Mamie Till-Mobley’s Legacy Lives in a Powerful EMMETT TILL

When Mamie Till-Mobley made the courageous decision in 1955 to openly display the mutilated body of her 14-year old son, she galvanized the nascent Civil Rights movement. Emmett Till was brutally tortured and lynched by two white men for allegedly whistling at a white woman. Instead of letting the tragedy be swept away, she boldly exposed the ugly racism that stole her son. 

The Face of Emmett Till, written by Mamie Till-Mobley and David Barr III in 1999, chronicles the events leading up to the young boy’s murder and the ensuing years as it fueled his mother’s activism. In the hands of Director Deborah Royals, the Pure Life Theatre production lays bare the haunting pain of this significant historical event and delivers a powerful message. 

Tina Morris-Anderson’s depiction of Till-Mobley offers a compassionate portrait of a woman of quiet determination and fortitude which anchors the drama. She may have doubts, but she is undeterred in her pursuit of justice. Even when she is not on stage, her presence lingers, a reminder that this is as much her story as Emmett’s.

As Emmett, Jireh Ijeoma captures the spirit of a young boy on the verge of manhood, eager to have a bit of independence from his demanding mother. Ijeoma also does a particularly fine job with Emmett’s speech impediment, making it seem natural and not forced or comic. He has a loving relationship with his mother, and grandparents, Alma (Verlene Oats) and Henry Spearman (Taufiki Lee). Both actors pour a great deal of emotion and passion into these roles.

Other strong performances in the ensemble come from Jordan “J.D.” Dowd and John Ivey. Dowd, as Emmett’s cousin, Maurice, exhibits an earnest playfulness, teasing and horsing around with his northern relative. As Willie Reed, he delivers an emotionally wrenching account of what he saw of the vicious attack on Emmett. 

Ivey’s Moses Wright embodies real terror as he faces the white men who come to take away the young man, and the depths of despair when he recounts the events in court. 

And the reenactment of these chilling events is often hard to watch. Till-Mobley wants us to bear witness to what happened as well as the travesty of justice that followed. The racist taunts by the white men who brutalize Emmett are just as horrific as the casual racism of the white defense attorney and the laconic indifference of the white judge who presides over the trial; it is an infuriating and thorough indictment of the judicial system.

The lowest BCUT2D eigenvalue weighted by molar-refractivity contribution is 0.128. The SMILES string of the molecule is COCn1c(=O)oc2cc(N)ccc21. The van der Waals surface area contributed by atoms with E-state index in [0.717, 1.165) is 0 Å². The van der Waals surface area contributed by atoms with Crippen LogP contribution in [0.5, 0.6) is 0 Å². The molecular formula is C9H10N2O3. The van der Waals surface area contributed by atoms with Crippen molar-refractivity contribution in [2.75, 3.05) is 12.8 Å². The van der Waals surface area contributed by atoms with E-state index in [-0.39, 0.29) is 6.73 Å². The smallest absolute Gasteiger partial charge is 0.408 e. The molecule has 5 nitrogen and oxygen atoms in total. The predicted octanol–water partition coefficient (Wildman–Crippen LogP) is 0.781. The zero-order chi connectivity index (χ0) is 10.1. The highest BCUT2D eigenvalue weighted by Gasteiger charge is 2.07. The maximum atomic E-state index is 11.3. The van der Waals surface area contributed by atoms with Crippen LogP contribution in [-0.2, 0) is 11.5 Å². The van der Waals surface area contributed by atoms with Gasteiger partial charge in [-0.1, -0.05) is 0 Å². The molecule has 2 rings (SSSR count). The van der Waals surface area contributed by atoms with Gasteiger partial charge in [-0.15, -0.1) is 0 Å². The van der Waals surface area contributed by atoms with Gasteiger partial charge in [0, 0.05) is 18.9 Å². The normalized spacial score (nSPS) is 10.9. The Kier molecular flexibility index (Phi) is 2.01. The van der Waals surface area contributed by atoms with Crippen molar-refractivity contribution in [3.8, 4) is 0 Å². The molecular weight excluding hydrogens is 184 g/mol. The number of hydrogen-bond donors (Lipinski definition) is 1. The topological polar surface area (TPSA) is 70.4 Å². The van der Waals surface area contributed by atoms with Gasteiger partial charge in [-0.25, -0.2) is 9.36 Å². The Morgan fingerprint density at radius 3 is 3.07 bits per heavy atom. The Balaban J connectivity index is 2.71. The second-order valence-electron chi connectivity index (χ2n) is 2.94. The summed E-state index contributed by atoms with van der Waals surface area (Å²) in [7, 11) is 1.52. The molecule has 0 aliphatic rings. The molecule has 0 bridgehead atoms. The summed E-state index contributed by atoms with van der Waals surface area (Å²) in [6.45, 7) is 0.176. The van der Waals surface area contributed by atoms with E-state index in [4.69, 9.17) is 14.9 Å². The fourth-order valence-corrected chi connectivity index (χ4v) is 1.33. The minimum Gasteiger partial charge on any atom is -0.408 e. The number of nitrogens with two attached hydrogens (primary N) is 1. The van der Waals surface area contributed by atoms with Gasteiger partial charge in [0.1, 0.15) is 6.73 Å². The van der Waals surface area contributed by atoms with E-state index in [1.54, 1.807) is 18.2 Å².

At times, the storytelling seems more cinematic with scenes feeling a bit disjointed instead of flowing together. Many members of the ensemble perform multiple roles, but with slight changes in appearance or the addition of a prop, it was clear when they made the shift. 

However, the pacing and intensity picks up in the second act as the momentum builds towards tragedy. Wendell Scott has designed an open set that transitions easily for the various settings. Julia Gainey’s use of monochromatic colors for the costumes suggests the black and white television coverage of the early days of the civil rights movement. The addition of civil rights movement hymns and songs also complemented the atmosphere of the time as well as provided some much needed spiritual uplift.

Royal’s choice to add the actual images and voice recording of Mamie Till-Mobley describing the state of her son’s body when she first sees it, ratchets up the impact of Emmett Till’s murder. Perhaps what makes the event even more potent are the pictures hanging from chains that flank the stage’s back wall. Here, picture of victims of present-day racism: Trayvon Martin, Ahmaud Arbery, George Floyd, Breonna Taylor, Sandra Bland, Philando Castile. Their names and faces as important to remember as that of Emmett Till’s. 

If Emmett Till had not, in the words of his mother, “disappeared into the blank page of his potential,” he would be the age of my parents. They’ve had children and grandchildren. The realization of that loss always hits me the hardest – it wasn’t just the loss of this young man’s potential, but also that of his legacy. We all lose something with this type of injustice in the world.

The Face of Emmett Till runs through June 17. For more information visit

Related Posts

The NRACT Production of FUN HOME Checks All the Boxes

The North Raleigh Arts and Creative Theatre production of FUN HOME is a testament as to why representation matters. Read Kim Jackson’s review of the show.

Read more

Stage Combat: A Mental Health Story Exposes Goodspeed’s Ghosts

Hear what Sean Hayden has to say about his own mental health story, the theater industry, and empowering others.

Read more

A Conversation with Amy Spanger (THE PROM)

Hear what Amy Spanger has to say about steping into the role of Dee Dee Allen in the Theatre Raleigh production of THE PROM.

Read more

Leave a Reply

This site uses Akismet to reduce spam. Learn how your comment data is processed.

%d bloggers like this: